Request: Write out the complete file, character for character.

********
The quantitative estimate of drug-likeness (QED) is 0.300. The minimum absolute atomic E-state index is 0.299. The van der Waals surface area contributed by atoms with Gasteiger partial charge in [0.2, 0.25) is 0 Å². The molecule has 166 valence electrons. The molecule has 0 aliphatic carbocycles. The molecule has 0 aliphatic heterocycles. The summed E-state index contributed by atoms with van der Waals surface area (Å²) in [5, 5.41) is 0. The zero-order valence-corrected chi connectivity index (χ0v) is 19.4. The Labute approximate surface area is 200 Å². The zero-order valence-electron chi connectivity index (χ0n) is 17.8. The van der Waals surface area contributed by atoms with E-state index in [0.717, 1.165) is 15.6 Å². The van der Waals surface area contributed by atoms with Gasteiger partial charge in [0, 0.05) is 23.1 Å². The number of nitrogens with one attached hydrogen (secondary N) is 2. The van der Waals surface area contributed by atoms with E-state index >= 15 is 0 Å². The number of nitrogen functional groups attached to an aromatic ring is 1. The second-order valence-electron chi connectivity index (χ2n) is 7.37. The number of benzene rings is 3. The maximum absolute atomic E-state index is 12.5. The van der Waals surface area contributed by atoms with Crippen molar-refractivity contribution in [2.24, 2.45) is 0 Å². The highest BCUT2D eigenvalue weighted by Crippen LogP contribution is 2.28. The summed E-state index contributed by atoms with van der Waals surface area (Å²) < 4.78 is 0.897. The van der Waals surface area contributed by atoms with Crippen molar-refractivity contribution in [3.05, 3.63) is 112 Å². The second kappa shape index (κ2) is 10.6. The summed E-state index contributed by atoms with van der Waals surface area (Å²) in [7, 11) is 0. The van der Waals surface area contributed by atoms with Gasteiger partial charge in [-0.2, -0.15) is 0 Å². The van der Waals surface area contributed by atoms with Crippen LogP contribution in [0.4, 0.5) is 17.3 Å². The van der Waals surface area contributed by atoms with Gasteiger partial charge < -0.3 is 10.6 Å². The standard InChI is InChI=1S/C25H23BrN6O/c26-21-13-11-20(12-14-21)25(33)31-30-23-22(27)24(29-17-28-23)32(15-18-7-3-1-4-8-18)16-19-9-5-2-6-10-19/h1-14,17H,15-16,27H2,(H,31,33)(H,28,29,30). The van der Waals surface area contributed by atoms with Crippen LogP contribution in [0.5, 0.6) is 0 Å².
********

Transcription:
The quantitative estimate of drug-likeness (QED) is 0.300. The minimum absolute atomic E-state index is 0.299. The van der Waals surface area contributed by atoms with Gasteiger partial charge in [0.2, 0.25) is 0 Å². The molecule has 166 valence electrons. The molecule has 0 aliphatic carbocycles. The molecule has 0 aliphatic heterocycles. The summed E-state index contributed by atoms with van der Waals surface area (Å²) in [5, 5.41) is 0. The zero-order valence-corrected chi connectivity index (χ0v) is 19.4. The Labute approximate surface area is 200 Å². The zero-order valence-electron chi connectivity index (χ0n) is 17.8. The van der Waals surface area contributed by atoms with E-state index in [0.717, 1.165) is 15.6 Å². The van der Waals surface area contributed by atoms with Gasteiger partial charge in [0, 0.05) is 23.1 Å². The number of nitrogens with one attached hydrogen (secondary N) is 2. The van der Waals surface area contributed by atoms with E-state index >= 15 is 0 Å². The number of nitrogen functional groups attached to an aromatic ring is 1. The second-order valence-electron chi connectivity index (χ2n) is 7.37. The number of benzene rings is 3. The maximum absolute atomic E-state index is 12.5. The van der Waals surface area contributed by atoms with Crippen molar-refractivity contribution in [2.24, 2.45) is 0 Å². The highest BCUT2D eigenvalue weighted by Crippen LogP contribution is 2.28. The summed E-state index contributed by atoms with van der Waals surface area (Å²) < 4.78 is 0.897. The van der Waals surface area contributed by atoms with Crippen molar-refractivity contribution in [3.05, 3.63) is 112 Å². The second kappa shape index (κ2) is 10.6. The summed E-state index contributed by atoms with van der Waals surface area (Å²) in [7, 11) is 0. The van der Waals surface area contributed by atoms with Gasteiger partial charge in [-0.2, -0.15) is 0 Å². The van der Waals surface area contributed by atoms with Crippen LogP contribution in [0.4, 0.5) is 17.3 Å². The van der Waals surface area contributed by atoms with Gasteiger partial charge < -0.3 is 10.6 Å². The standard InChI is InChI=1S/C25H23BrN6O/c26-21-13-11-20(12-14-21)25(33)31-30-23-22(27)24(29-17-28-23)32(15-18-7-3-1-4-8-18)16-19-9-5-2-6-10-19/h1-14,17H,15-16,27H2,(H,31,33)(H,28,29,30). The van der Waals surface area contributed by atoms with Crippen LogP contribution in [0.5, 0.6) is 0 Å².